Another explanation is that it costs so little to have an opinion on anything online. Recreational Typing is a recognised pastime now. There are conversations on a million subjects going on all over the world right now where you know just enough to irritate some expert, and all of them are only a few keystrokes away. All your future enemies are out there, waiting to be made. In normal life, it is easy to forget it when someone say something stupid; but a message that arrives on the screen in front of you seems personal and important. Once that has happened, nothing is too trivial to quarrel about. When I was stomping about and imprecating about the rude email I just had my fifteen-year-old daughter told me she had been playing on a collaborative role-playing board devoted to the fantasy universe of Anne McCaffrey where telepathic dragons play the role of ponies in traditional teenage fiction. The whole board was consumed in flames for three weeks after a dispute over which end of a dragon’s tail it has its anus at.

Once an enemy has been made online, they will be yours for life. Before the internet, you had to live with someone for years before you had at your fingertips every repulsive little thing about their personality and every ghastly unforgivable thing they had ever said in an argument.

But as soon it became easy to quote email, everything that any adversary said could be thrown back in their face at once, and they could retaliate with your quotes, and so on endlessly. Complete strangers could bring to bear on each other the obsessional hatred only otherwise found in marriages gone sour. The tactful forgetfulness which alone makes civilised life tolerable now required an effort of will; things have only got worse as the net expands and grow easier to use. Now, with Google, and with programs that search whole archives of email, you can look up exactly what he said and she said, and they said over ten or fifteen years, and all this can be done in seconds, before your anger cools. Then you can hurl another reply on the flames in the hope that they will illuminate forever your enemy’s bestial stupidity – and copy your witticisms to all your friends.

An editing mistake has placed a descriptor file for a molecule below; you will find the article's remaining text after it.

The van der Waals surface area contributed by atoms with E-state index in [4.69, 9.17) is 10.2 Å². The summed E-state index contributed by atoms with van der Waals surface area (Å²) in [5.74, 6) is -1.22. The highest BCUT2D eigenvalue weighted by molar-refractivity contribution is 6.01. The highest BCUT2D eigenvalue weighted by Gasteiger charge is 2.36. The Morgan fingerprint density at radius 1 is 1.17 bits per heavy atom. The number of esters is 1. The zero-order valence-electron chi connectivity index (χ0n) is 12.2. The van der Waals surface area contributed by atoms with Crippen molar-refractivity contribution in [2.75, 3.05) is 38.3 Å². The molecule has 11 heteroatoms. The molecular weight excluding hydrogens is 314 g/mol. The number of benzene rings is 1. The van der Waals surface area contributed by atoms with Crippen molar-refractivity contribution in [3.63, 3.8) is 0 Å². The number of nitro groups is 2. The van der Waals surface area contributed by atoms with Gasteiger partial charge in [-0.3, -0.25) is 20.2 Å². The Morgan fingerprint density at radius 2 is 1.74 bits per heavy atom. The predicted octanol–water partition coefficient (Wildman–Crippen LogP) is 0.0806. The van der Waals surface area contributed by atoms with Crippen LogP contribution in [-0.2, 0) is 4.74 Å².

It’s that last keystroke, the one which brings your friends in there as an admiring audience, which is the most dangerous and maddening one. Technology alone can’t really explain the madness of the online world. It is the social aspect that turns it into a playground full of gangs of angry eight year olds. Above all, it is the sense – the hope – that we have an admiring audience out there. You can have this without technology, if you’re drunk enough: I remember as a very young man in Vienna getting into an argument with a German friend which concluded with me, whooping with laughter, reeling around on the pavement, shouting "Wer hat den letzen kreig gewonnen" – and I thought I was laughing precisely because it was such a mindbogglingly stupid thing to say that all my friends would laugh approvingly to see me, the cultured lover of Goethe and Schnitzler, pretending to be an ordinary English drunken yob. God, it was hilarious. I staggered to the side of the house, hanging on to the wall, laughing until I nearly threw up. Even funnier was the fact that nobody could see the refined intellectual student inside me. They were all so stupid – so stupid! – that they could only see the red-faced, staggering drunk.